Most latest alternatives for breast cancer patients are brought about on the basis of prognostic as well as predictive components. In accrual to the conventional TNM staging variables, estrogen and progesterone receptor status as accounted by biochemical ligandbinding analysis are the only alienation factors that have been abundantly endorsed and recommended for routine clinical use. Pathologists today, though, are appraising estrogen and progesterone receptors almost exclusively by immunohistochemical means. While numerous studies advocate that these analyses might have equivalent or even better capabilities to envision patient eventuality, there are effective methodological imperfections to expect before this technology apprehends the clinical and technical validation necessary to justify its routine use. Many laboratories are also analyzing other alienation factors for clinical use by utilizing immunohistochemical methods, composing of, in particular, p53, Ki-67 proliferation indices [4]. The interpretation of Her-2 ER and PR are being conducted according to the American Society of Clinical Oncology guidelines [5]. However, while obtainable assays confer that these components might indeed be beneficial in bringing about treatment determinations, their clinical benefit is still conflicting, and, like the assessment of hormone receptors, there are critical inconsistent technical effects related to tissue preparation, which reagents to apply and, most crucially, how to translate the results. A few laboratories have gone to consequential endeavor to develop reproducible assessments for evaluating these factors, and they have conducted conclusive analyses ascertaining the prognostic and predictive significance of their results. Nonetheless, most laboratories ascribing these analyses have not prosperously approved them and might not even be appreciative of the consequences. Unless laboratories accept their analyses or approach the methods of others who have, they run the risk of analyzing meaningless and conceivably harmful results. In the future, these and other factors will need to be blended into a prognostic index that will better conceive the biologic conversion of breast cancer and that will more precisely envision clinical eventuality.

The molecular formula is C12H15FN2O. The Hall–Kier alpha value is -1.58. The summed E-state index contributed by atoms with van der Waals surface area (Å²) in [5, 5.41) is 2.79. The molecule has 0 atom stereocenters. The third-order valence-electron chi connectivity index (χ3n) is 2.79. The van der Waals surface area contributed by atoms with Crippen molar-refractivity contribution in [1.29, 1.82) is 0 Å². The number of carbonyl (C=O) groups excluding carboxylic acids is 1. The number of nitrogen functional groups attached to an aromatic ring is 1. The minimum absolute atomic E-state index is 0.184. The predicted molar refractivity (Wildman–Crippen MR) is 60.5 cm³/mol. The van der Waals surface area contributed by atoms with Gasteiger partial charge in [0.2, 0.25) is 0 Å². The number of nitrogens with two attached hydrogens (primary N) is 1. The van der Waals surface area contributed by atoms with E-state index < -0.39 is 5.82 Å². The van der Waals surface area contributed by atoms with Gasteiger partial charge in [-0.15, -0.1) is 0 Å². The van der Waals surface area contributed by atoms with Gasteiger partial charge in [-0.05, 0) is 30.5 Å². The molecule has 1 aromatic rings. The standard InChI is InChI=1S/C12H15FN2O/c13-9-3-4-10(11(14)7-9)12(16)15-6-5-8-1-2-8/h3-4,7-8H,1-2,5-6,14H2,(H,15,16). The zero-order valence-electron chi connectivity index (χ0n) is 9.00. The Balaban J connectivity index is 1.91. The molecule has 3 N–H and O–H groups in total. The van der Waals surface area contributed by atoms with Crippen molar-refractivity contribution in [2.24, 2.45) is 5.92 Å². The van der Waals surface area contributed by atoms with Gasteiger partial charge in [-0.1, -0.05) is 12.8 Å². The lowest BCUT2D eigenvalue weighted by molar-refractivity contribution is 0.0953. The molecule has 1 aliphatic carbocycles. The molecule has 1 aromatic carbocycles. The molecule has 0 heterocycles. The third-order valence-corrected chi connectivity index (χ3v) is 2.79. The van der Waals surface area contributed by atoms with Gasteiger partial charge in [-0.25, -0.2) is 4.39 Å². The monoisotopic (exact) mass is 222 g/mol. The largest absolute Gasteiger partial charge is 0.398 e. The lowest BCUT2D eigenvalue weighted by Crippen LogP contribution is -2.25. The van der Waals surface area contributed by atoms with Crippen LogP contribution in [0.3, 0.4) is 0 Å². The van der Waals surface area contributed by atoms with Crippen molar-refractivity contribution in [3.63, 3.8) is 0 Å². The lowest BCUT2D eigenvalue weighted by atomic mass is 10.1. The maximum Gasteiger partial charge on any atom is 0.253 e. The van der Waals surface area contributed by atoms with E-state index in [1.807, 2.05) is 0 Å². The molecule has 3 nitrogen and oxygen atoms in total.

In 2007 College of American Pathologists assigned the guideline for analyzing the Her-2 [6] which most of the clinical laboratories in North America are pursuing, and there is a consensuson analyzing through immunohistochemistry. Additionally, Her-2 can be ascertained by fluorescence in situ hybridization if the facility is available. Albeit the actual ordeal is in processing the tissues as well as the use of Her-2 antibody since there is no descriptive recommendation.

While the analysis/interpretation guideline can continue to be the same (since this is the best that can be achieved), the final results can alter due to differences in the processing and the antibody used. However, if the guideline is based on the specific available markers, such discrepancies in the final data can be minimized or eliminated. I affirm that this will be an arduous task albeit the benefit will be far more. Same exercises can be conducted for other markers like p53 and Ki-67 which stand to the test of the time, but there is no consensus on the reposting approaches and this might be losing the advantage that these markers are advancing. The interpretation guideline for ER and PR has already been formulated by American Society of Clinical Oncology. Novel prognostic makers are advancing at an astonishing pace fostered by statistical significance of the data. I arbitrarily hold little or no doubt of their benefit, but such data can only benefit the patients if reporting consensus can be achieved on some of the specifically selected markers.


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  5. Fisnik K, Lumturije G L, Shahin K, Mehdi A, Ugur G. Classification of patients with breast cancer according to Nottingham Prognostic Index highlights significant differences in immunohistochemical marker expression. World J Surg Oncol. 2014; 12: 243.
  6. Wolff AC, Hammond ME, Schwartz JN, Hagerty KL, Allred DC, Cote RJ, et al. American Society of Clinical Oncology/College of American Pathologists Guideline Recommendations for Human Epidermal Growth Factor Receptor 2 Testing in Breast Cancer. Arch Pathol Lab Med. 2007; 131: 18-43.

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Citation: Aziz SA. Prognostic and Predictive Factors in Breast Cancer Patients: a Need for Developing the Consensus. Austin J Pathol Lab Med. 2014;1(2): 2. ISSN:2471-0156